Hot Air-xpertise

When you think of Canberra, what springs to mind? Apparently, one of the most common answers is hot air balloons. Now that I’ve said it, you can’t unthink it, can you? You’re welcome. Enjoy forever associating Canberra with hot air balloons – hey, it beats politics, right?

But balloons aren’t the only kind of hot air the nation’s capital is associated with, and I’m not talking about the goings on at Parliament House, although I suppose that qualifies as well. Research suggests that the city has quite the reputation in the domestic climate control arena, being one of the country’s most reliable spots for contracting a heating repair technician. Canberra, it seems, cares about staying warm – hey, you would too if you lived out here in the middle of winter. Think you know cold, Melbournians? 

The thing about Canberra is that outsiders don’t seem to realise how freaking cold it gets here. I mean, I’ve had friends come to visit in July and not bring a coat. It’s like, mate, we’re hardly in the tropics out here; did you expect it to be balmy? On the flip-side, it gets pretty darned hot in the warmer months, and visitors seem to miss the memo about that as well – I regularly witness academics turning up for summer conferences fully suited, looking extremely uncomfortable.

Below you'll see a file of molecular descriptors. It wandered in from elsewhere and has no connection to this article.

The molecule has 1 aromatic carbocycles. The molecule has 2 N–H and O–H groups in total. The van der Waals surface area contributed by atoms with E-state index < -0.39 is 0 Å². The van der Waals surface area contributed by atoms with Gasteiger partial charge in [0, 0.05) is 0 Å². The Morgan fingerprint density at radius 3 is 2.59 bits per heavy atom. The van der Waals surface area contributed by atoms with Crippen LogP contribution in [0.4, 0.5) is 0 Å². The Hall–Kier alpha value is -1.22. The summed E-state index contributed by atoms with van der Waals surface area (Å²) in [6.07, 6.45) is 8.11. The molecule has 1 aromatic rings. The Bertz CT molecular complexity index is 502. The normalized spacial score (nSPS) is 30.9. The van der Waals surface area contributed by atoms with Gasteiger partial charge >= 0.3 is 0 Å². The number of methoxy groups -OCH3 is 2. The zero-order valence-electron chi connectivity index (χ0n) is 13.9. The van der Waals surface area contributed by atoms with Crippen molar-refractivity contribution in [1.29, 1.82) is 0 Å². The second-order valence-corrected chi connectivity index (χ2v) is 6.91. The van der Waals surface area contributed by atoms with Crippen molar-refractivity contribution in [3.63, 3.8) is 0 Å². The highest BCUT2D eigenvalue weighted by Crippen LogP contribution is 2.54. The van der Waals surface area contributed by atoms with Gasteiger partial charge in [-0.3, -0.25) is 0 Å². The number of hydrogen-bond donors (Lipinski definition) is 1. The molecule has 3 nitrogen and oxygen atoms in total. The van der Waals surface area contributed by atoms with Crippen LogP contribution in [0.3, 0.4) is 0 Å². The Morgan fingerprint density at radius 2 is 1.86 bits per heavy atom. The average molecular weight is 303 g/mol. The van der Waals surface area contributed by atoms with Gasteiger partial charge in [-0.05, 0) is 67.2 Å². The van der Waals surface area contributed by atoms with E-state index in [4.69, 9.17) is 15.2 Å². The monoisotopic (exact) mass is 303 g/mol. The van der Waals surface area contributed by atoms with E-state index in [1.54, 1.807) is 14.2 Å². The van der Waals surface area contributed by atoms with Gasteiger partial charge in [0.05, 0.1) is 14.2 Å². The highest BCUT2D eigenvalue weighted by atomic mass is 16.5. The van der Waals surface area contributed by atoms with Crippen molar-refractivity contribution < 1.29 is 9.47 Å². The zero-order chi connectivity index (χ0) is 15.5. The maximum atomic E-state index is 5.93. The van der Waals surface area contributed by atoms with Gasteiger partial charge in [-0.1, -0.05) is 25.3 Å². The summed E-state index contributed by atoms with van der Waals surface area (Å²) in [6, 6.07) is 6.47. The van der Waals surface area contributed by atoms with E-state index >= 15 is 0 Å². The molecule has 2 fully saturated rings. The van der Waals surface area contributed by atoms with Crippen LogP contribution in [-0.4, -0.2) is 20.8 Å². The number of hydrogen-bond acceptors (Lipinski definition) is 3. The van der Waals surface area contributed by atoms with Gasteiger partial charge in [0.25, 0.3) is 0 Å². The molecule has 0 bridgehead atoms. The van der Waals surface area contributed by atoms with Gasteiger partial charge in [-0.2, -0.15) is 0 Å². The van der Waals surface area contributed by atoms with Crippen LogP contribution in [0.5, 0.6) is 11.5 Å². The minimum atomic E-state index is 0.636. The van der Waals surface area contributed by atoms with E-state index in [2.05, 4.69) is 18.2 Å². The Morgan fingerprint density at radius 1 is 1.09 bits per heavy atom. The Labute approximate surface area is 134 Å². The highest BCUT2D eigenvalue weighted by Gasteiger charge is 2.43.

Why these misunderstandings? I think it’s because the ACT not somewhere people typically pass through en route to anywhere – it’s quite a significant deviation from the highway. Nor is it generally a first choice as a holiday destination, unless you’re an art nerd and there’s something good on at the national gallery (which, on a side note, demonstrates the excellence in air conditioning service and maintenance Canberra is apparently known for).

Maybe that’s why the hot air balloons are so popular – they enable visitors to suss out where the bleeding heck they actually are, in landscape terms. It’s not that easy to describe to your average Joe from Sydney or Melbourne.